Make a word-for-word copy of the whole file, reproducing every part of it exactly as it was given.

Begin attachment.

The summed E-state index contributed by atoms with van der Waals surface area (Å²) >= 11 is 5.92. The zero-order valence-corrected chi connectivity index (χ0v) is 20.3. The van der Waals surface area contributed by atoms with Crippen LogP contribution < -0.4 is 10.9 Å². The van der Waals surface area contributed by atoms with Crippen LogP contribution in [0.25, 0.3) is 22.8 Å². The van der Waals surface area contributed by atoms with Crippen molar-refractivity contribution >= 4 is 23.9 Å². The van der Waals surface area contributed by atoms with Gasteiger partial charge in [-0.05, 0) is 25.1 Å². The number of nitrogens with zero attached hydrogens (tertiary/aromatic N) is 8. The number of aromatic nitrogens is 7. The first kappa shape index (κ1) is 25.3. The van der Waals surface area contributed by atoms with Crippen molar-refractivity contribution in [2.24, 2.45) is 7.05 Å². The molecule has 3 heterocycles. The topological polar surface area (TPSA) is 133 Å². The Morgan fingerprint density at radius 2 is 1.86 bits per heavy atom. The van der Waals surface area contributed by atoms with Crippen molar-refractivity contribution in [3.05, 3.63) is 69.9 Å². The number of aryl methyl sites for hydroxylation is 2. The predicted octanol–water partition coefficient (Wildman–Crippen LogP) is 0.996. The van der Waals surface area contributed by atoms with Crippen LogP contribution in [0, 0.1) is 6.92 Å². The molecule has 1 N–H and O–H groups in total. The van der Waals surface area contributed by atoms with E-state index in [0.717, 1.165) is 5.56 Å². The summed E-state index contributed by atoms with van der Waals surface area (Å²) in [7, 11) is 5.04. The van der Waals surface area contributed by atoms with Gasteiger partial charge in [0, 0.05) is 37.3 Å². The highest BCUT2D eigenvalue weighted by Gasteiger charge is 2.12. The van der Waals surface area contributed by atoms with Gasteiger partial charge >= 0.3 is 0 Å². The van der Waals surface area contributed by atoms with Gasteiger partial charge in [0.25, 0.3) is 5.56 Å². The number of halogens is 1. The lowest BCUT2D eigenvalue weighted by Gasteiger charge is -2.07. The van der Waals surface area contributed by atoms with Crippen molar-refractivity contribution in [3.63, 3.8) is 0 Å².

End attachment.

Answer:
The summed E-state index contributed by atoms with van der Waals surface area (Å²) >= 11 is 5.92. The zero-order valence-corrected chi connectivity index (χ0v) is 20.3. The van der Waals surface area contributed by atoms with Crippen LogP contribution < -0.4 is 10.9 Å². The van der Waals surface area contributed by atoms with Crippen LogP contribution in [0.25, 0.3) is 22.8 Å². The van der Waals surface area contributed by atoms with Crippen molar-refractivity contribution >= 4 is 23.9 Å². The van der Waals surface area contributed by atoms with Gasteiger partial charge in [-0.05, 0) is 25.1 Å². The number of nitrogens with zero attached hydrogens (tertiary/aromatic N) is 8. The number of aromatic nitrogens is 7. The first kappa shape index (κ1) is 25.3. The van der Waals surface area contributed by atoms with Crippen molar-refractivity contribution in [2.24, 2.45) is 7.05 Å². The molecule has 3 heterocycles. The topological polar surface area (TPSA) is 133 Å². The Morgan fingerprint density at radius 2 is 1.86 bits per heavy atom. The van der Waals surface area contributed by atoms with Crippen molar-refractivity contribution in [3.05, 3.63) is 69.9 Å². The number of aryl methyl sites for hydroxylation is 2. The predicted octanol–water partition coefficient (Wildman–Crippen LogP) is 0.996. The van der Waals surface area contributed by atoms with Crippen LogP contribution in [0, 0.1) is 6.92 Å². The molecule has 1 N–H and O–H groups in total. The van der Waals surface area contributed by atoms with E-state index in [0.717, 1.165) is 5.56 Å². The summed E-state index contributed by atoms with van der Waals surface area (Å²) in [7, 11) is 5.04. The van der Waals surface area contributed by atoms with Gasteiger partial charge in [0, 0.05) is 37.3 Å². The highest BCUT2D eigenvalue weighted by Gasteiger charge is 2.12. The van der Waals surface area contributed by atoms with Gasteiger partial charge >= 0.3 is 0 Å². The van der Waals surface area contributed by atoms with Gasteiger partial charge in [0.25, 0.3) is 5.56 Å². The number of halogens is 1. The lowest BCUT2D eigenvalue weighted by Gasteiger charge is -2.07. The van der Waals surface area contributed by atoms with Crippen molar-refractivity contribution in [3.63, 3.8) is 0 Å².